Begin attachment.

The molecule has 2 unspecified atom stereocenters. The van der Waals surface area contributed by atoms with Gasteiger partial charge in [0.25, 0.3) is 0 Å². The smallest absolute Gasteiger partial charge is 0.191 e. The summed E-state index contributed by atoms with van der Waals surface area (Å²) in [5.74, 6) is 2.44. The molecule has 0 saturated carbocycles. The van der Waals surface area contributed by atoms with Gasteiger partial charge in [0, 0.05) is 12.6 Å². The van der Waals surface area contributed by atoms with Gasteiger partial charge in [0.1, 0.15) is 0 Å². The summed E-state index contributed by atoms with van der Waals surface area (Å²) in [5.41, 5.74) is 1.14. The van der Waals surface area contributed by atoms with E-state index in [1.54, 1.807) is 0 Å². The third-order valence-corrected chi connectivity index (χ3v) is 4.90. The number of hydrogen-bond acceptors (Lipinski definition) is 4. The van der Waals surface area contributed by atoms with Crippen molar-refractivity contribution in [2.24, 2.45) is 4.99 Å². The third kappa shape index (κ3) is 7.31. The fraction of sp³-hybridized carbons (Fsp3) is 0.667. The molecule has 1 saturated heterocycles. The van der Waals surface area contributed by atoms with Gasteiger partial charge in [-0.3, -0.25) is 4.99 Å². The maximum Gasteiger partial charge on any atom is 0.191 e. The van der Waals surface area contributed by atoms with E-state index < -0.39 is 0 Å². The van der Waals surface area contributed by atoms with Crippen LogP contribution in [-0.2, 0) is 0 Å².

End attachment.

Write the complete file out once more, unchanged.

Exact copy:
The molecule has 2 unspecified atom stereocenters. The van der Waals surface area contributed by atoms with Gasteiger partial charge in [0.25, 0.3) is 0 Å². The smallest absolute Gasteiger partial charge is 0.191 e. The summed E-state index contributed by atoms with van der Waals surface area (Å²) in [5.74, 6) is 2.44. The molecule has 0 saturated carbocycles. The van der Waals surface area contributed by atoms with Gasteiger partial charge in [0, 0.05) is 12.6 Å². The van der Waals surface area contributed by atoms with Gasteiger partial charge in [0.1, 0.15) is 0 Å². The summed E-state index contributed by atoms with van der Waals surface area (Å²) in [5.41, 5.74) is 1.14. The van der Waals surface area contributed by atoms with E-state index in [1.54, 1.807) is 0 Å². The third-order valence-corrected chi connectivity index (χ3v) is 4.90. The number of hydrogen-bond acceptors (Lipinski definition) is 4. The van der Waals surface area contributed by atoms with Crippen molar-refractivity contribution in [2.24, 2.45) is 4.99 Å². The third kappa shape index (κ3) is 7.31. The fraction of sp³-hybridized carbons (Fsp3) is 0.667. The molecule has 1 saturated heterocycles. The van der Waals surface area contributed by atoms with Gasteiger partial charge in [-0.3, -0.25) is 4.99 Å². The maximum Gasteiger partial charge on any atom is 0.191 e. The van der Waals surface area contributed by atoms with E-state index < -0.39 is 0 Å². The van der Waals surface area contributed by atoms with Crippen LogP contribution in [-0.2, 0) is 0 Å².